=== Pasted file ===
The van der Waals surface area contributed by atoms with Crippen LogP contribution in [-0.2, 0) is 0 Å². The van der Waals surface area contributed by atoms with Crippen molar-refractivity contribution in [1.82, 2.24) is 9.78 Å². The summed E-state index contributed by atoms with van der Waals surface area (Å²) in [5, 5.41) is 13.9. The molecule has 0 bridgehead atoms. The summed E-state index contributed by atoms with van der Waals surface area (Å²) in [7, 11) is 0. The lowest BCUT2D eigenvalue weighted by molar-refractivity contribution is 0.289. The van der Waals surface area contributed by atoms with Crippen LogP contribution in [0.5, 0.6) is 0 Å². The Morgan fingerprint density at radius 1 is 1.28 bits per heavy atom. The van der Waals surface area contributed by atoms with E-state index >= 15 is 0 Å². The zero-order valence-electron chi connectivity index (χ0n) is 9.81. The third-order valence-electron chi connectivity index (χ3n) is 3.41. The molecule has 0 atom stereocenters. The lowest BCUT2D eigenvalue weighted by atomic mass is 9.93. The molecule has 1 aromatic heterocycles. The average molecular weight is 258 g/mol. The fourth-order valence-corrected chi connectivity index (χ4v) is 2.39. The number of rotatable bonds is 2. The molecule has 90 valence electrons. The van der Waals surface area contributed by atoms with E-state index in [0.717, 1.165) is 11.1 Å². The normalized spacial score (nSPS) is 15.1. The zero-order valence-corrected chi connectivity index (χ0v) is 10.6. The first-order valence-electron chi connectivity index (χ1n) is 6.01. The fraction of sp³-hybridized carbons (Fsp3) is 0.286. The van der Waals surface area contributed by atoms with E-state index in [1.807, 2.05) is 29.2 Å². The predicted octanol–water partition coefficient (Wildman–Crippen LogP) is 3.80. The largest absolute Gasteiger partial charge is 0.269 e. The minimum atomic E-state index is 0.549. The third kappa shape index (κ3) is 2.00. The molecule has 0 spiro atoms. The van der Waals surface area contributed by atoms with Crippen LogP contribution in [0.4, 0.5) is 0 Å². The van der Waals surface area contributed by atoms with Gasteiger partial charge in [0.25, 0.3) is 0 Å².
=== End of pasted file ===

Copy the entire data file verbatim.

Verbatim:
The van der Waals surface area contributed by atoms with Crippen LogP contribution in [-0.2, 0) is 0 Å². The van der Waals surface area contributed by atoms with Crippen molar-refractivity contribution in [1.82, 2.24) is 9.78 Å². The summed E-state index contributed by atoms with van der Waals surface area (Å²) in [5, 5.41) is 13.9. The molecule has 0 bridgehead atoms. The summed E-state index contributed by atoms with van der Waals surface area (Å²) in [7, 11) is 0. The lowest BCUT2D eigenvalue weighted by molar-refractivity contribution is 0.289. The van der Waals surface area contributed by atoms with Crippen LogP contribution in [0.5, 0.6) is 0 Å². The Morgan fingerprint density at radius 1 is 1.28 bits per heavy atom. The van der Waals surface area contributed by atoms with E-state index >= 15 is 0 Å². The zero-order valence-electron chi connectivity index (χ0n) is 9.81. The third-order valence-electron chi connectivity index (χ3n) is 3.41. The molecule has 0 atom stereocenters. The lowest BCUT2D eigenvalue weighted by atomic mass is 9.93. The molecule has 1 aromatic heterocycles. The average molecular weight is 258 g/mol. The fourth-order valence-corrected chi connectivity index (χ4v) is 2.39. The number of rotatable bonds is 2. The molecule has 90 valence electrons. The van der Waals surface area contributed by atoms with E-state index in [0.717, 1.165) is 11.1 Å². The normalized spacial score (nSPS) is 15.1. The zero-order valence-corrected chi connectivity index (χ0v) is 10.6. The first-order valence-electron chi connectivity index (χ1n) is 6.01. The fraction of sp³-hybridized carbons (Fsp3) is 0.286. The van der Waals surface area contributed by atoms with E-state index in [1.807, 2.05) is 29.2 Å². The predicted octanol–water partition coefficient (Wildman–Crippen LogP) is 3.80. The largest absolute Gasteiger partial charge is 0.269 e. The minimum atomic E-state index is 0.549. The third kappa shape index (κ3) is 2.00. The molecule has 0 spiro atoms. The van der Waals surface area contributed by atoms with Crippen LogP contribution in [0.4, 0.5) is 0 Å². The van der Waals surface area contributed by atoms with Gasteiger partial charge in [0.25, 0.3) is 0 Å².